This is a recipe for disaster.  Are any high performing schools or private schools using test scores to evaluate teachers?  Hmmmm, why not?  Could it be that most teachers and administrators know it’s a bad idea? (See what’s happening in New York, where thousands of principals are protesting their state’s new policies calling on them to do that). And as New York City has so recently and dramatically demonstrated, test scores are a terrible tool for evaluating teacher performance.  You can always find a lowest 10%, 20%, whatever – but the actual differences might add up to a couple test questions per child.  The rankings are highly volatile.  The tests are generally shoddy (talking pineapples, anyone?  Look it up if you don’t get the reference).

    >According to Fryer, the five critical tenets to success are:
    >• Provide teachers with quality feedback.
    That one is right on.

    >• Use data to drive instruction.
    Data cannot drive instruction.  Data can be useful to guide discussions and inform decisions, but when data drives, professional judgment has been undermined.  Data are not inherently clear and objective.  Cause and effect, especially in classrooms and schools, are not always as discernible as people with “simple” solutions would like to think.

    >• Employ high academic expectations for all.
    No argument there – as long as the support is there to maintain those expectations.

    >• Tutor, tutor, and tutor each student at least on a 2-1 ratio.
    For struggling students, this can certainly make a difference, especially if the tutor has not only the content knowledge but also the instructional strategies to be effective.

    >• Increase instructional time.
    Only helpful if the time is used well.  Simply saying more time doesn’t mean much in the absence of a discussion about age groups, curriculum, and the use of that time.

    >Fryer says there is no correlation of improved student achievement when the typical school change initiatives are employed:
    >• Class sizes are reduced.

    First of all, this is one of those issues where people can be selective about the studies they quote and back up either side of an argument.  Class size obviously matters.  First of all, no one would argue that a 15 student class and a 50 student class are equally conducive to teaching and learning.  So the only question is how the curve looks in between.  With almost two decades in secondary English classrooms, I have had classes ranging in size from 16 to 35, and of course there’s a difference.  (I am not arguing for class sizes of 16).  Now, if we’re talking about changing class sizes from 22 to 25, I don’t see a huge difference.  However, when we add 2-3 students in class size ratios per year and say it’s no big deal, we go from 20 to 30+ in five years or less.  Also, for secondary teachers, you have to look at the increase and typically multiply by five classes we teach.  Add 4-5 students per class and our instructional load just grew by the equivalent of another class.  Teachers, students, and parents all know that class size matters in terms of the complete educational and interpersonal experiences that are important to us.  Have you ever seen a private school market itself without reference to their favorable student:staff ratio?  It’s only “reformers” and bureaucrats who try to argue otherwise, and mainly they rely on standardized test scores as the one measure to support their position.  Kind of embarrassing, if you ask me.  And, if low ratios are important for tutoring, why are ratios irrelevant as a school change initiative?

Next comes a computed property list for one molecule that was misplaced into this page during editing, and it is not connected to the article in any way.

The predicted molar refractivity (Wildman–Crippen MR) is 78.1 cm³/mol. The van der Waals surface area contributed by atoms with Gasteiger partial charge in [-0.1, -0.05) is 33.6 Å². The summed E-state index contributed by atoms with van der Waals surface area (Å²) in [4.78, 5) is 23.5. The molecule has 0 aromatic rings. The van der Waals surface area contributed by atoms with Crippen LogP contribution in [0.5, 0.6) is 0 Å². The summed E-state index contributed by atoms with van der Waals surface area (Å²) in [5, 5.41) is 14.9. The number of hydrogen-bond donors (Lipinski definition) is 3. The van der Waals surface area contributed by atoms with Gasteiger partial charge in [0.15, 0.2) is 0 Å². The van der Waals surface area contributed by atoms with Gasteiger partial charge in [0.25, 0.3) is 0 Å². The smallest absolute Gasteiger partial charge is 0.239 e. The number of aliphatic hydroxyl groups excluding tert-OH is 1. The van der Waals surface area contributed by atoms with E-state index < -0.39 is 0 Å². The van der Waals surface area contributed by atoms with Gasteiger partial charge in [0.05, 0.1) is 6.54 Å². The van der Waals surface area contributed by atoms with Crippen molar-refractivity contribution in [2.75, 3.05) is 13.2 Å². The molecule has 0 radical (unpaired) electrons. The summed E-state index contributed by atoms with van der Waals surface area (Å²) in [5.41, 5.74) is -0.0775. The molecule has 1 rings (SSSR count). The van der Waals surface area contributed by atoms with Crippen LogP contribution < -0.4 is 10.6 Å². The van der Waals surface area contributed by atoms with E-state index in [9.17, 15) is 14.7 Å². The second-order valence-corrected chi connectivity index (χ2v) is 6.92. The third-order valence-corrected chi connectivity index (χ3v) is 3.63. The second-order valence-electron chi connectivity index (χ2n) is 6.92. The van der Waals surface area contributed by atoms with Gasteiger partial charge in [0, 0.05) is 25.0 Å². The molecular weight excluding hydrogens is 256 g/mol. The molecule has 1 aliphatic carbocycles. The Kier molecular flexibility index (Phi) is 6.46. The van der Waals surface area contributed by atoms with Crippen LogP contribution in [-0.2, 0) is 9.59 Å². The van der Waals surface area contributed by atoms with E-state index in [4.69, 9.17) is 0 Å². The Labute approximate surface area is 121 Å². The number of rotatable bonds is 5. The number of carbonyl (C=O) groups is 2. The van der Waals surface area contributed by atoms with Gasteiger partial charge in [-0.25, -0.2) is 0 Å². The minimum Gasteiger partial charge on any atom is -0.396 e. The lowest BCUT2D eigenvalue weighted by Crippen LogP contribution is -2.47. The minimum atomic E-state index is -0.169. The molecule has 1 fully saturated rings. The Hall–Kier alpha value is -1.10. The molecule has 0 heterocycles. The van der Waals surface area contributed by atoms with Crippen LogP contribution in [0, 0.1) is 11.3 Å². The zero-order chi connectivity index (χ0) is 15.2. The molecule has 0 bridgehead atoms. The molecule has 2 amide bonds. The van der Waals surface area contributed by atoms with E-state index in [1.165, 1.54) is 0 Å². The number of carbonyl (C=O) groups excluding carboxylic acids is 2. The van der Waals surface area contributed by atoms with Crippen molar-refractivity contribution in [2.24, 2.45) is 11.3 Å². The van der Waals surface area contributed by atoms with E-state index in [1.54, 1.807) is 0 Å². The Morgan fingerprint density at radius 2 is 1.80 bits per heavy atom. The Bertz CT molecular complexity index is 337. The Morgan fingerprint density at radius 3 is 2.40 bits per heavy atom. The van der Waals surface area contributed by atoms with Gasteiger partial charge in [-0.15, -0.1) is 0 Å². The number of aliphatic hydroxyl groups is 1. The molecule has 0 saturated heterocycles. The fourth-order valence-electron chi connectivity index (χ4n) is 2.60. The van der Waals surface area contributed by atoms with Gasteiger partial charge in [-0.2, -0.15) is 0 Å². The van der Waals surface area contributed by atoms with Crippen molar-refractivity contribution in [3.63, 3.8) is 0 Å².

>• Teachers are certified.
    That’s another example of where you can pick your study and rely on standardized test scores alone.  We won’t improve schools or the teaching profession by looking for expedient routes to raise test scores while ignoring the professional preparation and certification of practitioners.  Yes, teacher training and preparation needs improvement in some cases.  Saying certification doesn’t matter will hurt rather than help the situation. 

    >• Per pupil expenditures increase.
    So, Fryer wants to accomplish all of the above without increasing per pupil expenditures.  Got it.  Improve feedback to teachers – but don’t spend any money on the training and time necessary to make that happen?  Provide lots of tutoring – all by volunteerism?  Lengthen the school day/year – but don’t pay anything for it?  One can only assume that Fryer is either promising more than can be delivered, or that the funding is supposed to be shifted from elsewhere.  Maybe it’s those non-certifed teachers you don’t have to pay very much, and lower pay for teachers will certainly help the profession, right?